NEW YORK TIMES
NEW YORK TIMES
Woman for All Seasons, Ballads and Emotions
By STEPHEN HOLDEN
May 10, 2011
One of the pleasures of cabaret reviewing over the long haul has been to observe the evolution of K T Sullivan from an effervescent musical comedian into the increasingly fearless and complex singing character actor she is today. Her new show, which opened at the Oak Room of the Algonquin Hotel last week, is called “Rhyme, Women and Song,” but it might just as well be titled “The Seven Ages of Woman,” for all the musical and emotional territory she covers.
This is not to say that Ms. Sullivan has sacrificed the charm of her original comic persona — a voluptuous, eye-batting Lorelei Lee type — to plunge into doom and gloom. Not at all. It is to say that beneath the glittery icing, as Luther Vandross once said of Diana Ross, lies “a serious cake.”
All the songs in “Rhyme, Women and Song” are written in whole or in part by women. Dorothy Fields, Carolyn Leigh, Kay Swift, Betty Comden, Dorothy Parker, Marilyn Bergman and Joni Mitchell are some of them. Accompanying Ms. Sullivan at the Oak Room are two (unrelated) musicians with almost identical names: Jon Weber, on piano, and John Webber, on bass, who give several numbers a solid jazz kick.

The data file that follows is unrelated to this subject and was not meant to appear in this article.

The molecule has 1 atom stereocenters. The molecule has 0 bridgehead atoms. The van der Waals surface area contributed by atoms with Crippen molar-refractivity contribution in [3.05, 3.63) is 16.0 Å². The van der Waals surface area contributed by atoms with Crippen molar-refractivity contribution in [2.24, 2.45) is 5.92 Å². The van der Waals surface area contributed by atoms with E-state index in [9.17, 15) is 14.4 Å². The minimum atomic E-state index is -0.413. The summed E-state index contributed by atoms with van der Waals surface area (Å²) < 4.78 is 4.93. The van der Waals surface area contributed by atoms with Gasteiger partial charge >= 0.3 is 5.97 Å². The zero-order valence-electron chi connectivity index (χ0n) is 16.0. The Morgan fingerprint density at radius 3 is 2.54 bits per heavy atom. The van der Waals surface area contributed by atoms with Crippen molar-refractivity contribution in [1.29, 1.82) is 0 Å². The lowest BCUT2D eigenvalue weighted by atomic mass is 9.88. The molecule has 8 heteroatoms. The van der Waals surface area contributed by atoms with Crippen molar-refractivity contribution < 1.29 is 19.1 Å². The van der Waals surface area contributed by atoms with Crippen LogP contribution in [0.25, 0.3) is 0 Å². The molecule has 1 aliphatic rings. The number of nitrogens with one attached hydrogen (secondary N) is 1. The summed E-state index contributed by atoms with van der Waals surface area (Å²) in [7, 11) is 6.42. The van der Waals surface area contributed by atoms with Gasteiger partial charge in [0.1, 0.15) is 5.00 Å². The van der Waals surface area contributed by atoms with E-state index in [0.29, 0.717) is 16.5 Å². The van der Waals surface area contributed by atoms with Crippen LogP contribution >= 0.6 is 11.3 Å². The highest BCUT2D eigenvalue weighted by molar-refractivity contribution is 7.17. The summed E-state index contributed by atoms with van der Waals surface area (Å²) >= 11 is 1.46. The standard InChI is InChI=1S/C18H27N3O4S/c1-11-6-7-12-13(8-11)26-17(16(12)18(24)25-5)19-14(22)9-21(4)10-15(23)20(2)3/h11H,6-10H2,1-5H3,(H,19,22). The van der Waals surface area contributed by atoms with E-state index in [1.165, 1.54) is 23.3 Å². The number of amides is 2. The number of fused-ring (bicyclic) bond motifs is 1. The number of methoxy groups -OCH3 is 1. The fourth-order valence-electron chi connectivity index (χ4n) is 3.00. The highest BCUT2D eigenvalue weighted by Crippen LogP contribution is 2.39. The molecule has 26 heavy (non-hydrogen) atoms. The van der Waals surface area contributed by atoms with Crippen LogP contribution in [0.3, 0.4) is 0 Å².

The changes in style and mood from song to song are so quick that at times “Rhyme, Women and Song” suggests a sequence of lightning-fast blackout sketches. But there is a rough through line under it all. Early in the show a medley of “Don’t Let a Good Thing Get Away,” “The Best Is Yet to Come,” “On the Sunny Side of the Street” and “The Other Side of the Tracks” becomes a suite about a woman’s determined upward mobility in which Ms. Sullivan doesn’t disguise the connections between romantic aspiration and material calculation.
She puts her stamp on a jazzy arrangement of Ms. Mitchell’s “Case of You,” by giving the words “still be on my feet” a defiant emphasis. Two little-known ballads, “How Am I to Know?” (lyrics by Parker, music by Jack King) and “He’ll Make Me Believe That He’s Mine” (music by Paul Horner, lyrics by Peggy Lee, from the 1983 musical “Peg”), are exquisitely crooned. Where once Ms. Sullivan might have raised an eyebrow while singing these ballads of abject surrender, she ventures all the way inside their treacherous dream worlds.
For “Please Don’t Send Me Down a Baby Brother” she adopts the voice of a stubborn, willful little child, and for “I Can Cook Too” she becomes a tough, swaggering go-getter. She locates the desperation inside the housewife subsisting on tabloid fantasies in Amanda McBroom’s “Dreaming.” In the end Ms. Sullivan’s natural ebullience and perfect comic timing transport you to a blissful plateau.